The range of digital provision which may be expected within a medium-sized archaeological organisation may be demonstrated by the situation at the University of Birmingham and Birmingham University Field Archaeology Unit (BUFAU) where the authors of this article work. Over the last five years there has, in line with most other units, been an increased emphasis on IT within the unit’s activities, and an enhanced rate of digital data creation. Consequently, BUFAU has evolved a significant commitment to digital technology for commercial contracts, educational courses and for research projects. Although situated within a university, the unit is largely responsible for its own IT provision, maintaining several servers and clusters of computers. The centring of the unit’s digital activities around Web-based technologies is also clear. At an early stage in this development ARGE was established at the unit by Martijn van Leusen before ARGE's move to Groningen. More recently the unit has established its own NT Web server to use active server technologies as the base for its own Web services and intranet.

The integration of the archaeological activities of the unit within these distributed services is best demonstrated by a number of the projects carried out at the unit. The Wroxeter Hinterland Project, which received the Queen's Anniversary Award in 1996 for its use of technology, has enabled the unit to engage in Web-based virtual reality development. More recently, a collaboration by unit staff with Dr Ron Yorston (forthcoming) has resulted in the generation of suites of Web-based visualisation tools for the Stonehenge area written as java applets. In both these cases the publication of much of the data can only be as a digital resource.

Educationally one of the most significant recent developments at BUFAU has been the establishment of a Landscape Archaeology and Geomatics course, which has at its centre a strategic digital data sharing agreement between the University of Birmingham and the sites and monuments records in Shropshire and the city of Birmingham. In part this arrangement anticipates the establishment of the West Midlands Metropolitan network (MidMan). MidMan is one of a group of regional high-speed networks which will link higher education bodies and associated organisations (including in some cases local government), within major high-speed networks. These networks will in future provide important regional frameworks for enhanced co-operation and integrated research initiatives based on distributed data networks.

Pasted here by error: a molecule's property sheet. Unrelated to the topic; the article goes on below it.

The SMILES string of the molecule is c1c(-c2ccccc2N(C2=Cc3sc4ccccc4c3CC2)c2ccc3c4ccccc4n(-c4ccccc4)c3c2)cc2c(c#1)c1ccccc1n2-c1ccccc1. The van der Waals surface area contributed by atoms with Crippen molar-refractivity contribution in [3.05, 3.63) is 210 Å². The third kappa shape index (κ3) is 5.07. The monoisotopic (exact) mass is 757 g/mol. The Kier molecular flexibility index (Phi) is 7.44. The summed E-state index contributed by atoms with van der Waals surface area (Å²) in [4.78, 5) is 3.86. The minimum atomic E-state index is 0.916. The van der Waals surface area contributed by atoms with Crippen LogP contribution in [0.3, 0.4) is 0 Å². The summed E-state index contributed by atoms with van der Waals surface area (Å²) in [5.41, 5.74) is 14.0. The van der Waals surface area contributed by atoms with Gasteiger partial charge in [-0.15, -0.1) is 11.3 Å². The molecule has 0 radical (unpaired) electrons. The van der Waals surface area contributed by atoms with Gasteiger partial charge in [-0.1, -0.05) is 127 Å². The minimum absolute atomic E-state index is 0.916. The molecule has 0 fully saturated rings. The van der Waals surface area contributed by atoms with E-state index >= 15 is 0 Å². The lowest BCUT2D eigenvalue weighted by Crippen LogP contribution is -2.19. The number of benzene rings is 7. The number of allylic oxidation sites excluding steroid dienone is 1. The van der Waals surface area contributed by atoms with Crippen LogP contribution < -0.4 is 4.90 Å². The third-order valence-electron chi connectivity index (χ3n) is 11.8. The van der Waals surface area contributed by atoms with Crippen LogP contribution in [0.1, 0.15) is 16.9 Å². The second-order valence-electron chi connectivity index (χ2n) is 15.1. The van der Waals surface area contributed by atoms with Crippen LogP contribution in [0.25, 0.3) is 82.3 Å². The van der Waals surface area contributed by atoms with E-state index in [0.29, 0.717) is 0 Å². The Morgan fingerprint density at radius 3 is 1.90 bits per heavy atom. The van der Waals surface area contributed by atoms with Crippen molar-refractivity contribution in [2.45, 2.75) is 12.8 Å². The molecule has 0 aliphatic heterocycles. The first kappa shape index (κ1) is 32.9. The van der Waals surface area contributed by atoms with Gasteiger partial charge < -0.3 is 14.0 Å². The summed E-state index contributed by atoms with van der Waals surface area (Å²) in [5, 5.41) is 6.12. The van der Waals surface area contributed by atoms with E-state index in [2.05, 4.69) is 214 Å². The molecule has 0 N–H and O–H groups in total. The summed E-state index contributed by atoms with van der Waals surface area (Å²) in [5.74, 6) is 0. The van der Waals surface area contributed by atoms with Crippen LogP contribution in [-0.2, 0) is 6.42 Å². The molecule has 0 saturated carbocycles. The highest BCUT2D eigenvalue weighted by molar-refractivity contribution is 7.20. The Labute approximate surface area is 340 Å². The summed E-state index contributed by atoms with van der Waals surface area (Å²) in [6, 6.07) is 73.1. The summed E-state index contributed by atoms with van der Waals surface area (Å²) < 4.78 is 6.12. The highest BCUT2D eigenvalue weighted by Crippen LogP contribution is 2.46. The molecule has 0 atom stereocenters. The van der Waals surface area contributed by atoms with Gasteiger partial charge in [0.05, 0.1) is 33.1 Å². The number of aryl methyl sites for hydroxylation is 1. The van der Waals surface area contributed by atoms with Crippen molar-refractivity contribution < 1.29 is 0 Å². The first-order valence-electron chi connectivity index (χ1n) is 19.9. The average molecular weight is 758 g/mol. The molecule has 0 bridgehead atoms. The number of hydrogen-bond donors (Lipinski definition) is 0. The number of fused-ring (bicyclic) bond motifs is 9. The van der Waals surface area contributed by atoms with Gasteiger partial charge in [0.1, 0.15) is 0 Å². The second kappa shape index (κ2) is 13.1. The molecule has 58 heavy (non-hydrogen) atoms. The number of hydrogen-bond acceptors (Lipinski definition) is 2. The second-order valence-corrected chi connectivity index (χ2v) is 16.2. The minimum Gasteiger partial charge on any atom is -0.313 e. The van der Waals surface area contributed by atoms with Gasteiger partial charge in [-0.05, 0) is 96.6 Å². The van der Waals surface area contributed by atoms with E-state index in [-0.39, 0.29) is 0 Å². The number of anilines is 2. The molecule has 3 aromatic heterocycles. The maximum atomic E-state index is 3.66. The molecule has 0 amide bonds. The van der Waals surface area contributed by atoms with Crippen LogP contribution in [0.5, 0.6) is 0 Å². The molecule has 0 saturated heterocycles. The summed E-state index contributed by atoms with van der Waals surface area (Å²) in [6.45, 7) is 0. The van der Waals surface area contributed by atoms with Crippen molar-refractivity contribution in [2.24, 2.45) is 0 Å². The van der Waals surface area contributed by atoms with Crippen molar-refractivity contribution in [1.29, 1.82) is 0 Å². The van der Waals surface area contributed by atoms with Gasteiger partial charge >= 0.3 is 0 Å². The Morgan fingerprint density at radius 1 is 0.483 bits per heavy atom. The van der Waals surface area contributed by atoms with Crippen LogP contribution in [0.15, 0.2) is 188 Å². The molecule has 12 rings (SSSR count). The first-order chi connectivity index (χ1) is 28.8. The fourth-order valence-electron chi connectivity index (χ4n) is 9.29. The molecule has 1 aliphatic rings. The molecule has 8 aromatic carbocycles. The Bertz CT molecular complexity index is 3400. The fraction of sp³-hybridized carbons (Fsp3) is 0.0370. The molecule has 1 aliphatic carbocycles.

In some ways the latter development emphasises the fundamental change we are witnessing in the move from archaeological publication to data dissemination. The principal characteristic of this change is in the active rather than passive nature of data exchange. In the most limited sense one might suggest that we are witnessing the creation of interactive data mines; sources ready, willing, and able to provide data on request. In fact this is the most limited of views. The dissemination (or publication) of data is actually a formative event. In the case of the Geomatics course described above, the publication and dissemination of SMR data in digital form actually creates an academic space where students can participate with data. Here we can see that the very boundaries of the role of publication are being not eroded but expanded exponentially – such publications do not assist educational acts, they become educational arenas. The provision of interactive data will begin to allow the formation of new relationships between archaeologists, archaeological organisations and the practice of archaeology. The publications of the future will of themselves engender the next generation of publication and most will, inevitably, physically form part of these new works.


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Last updated: Tue March 9 1999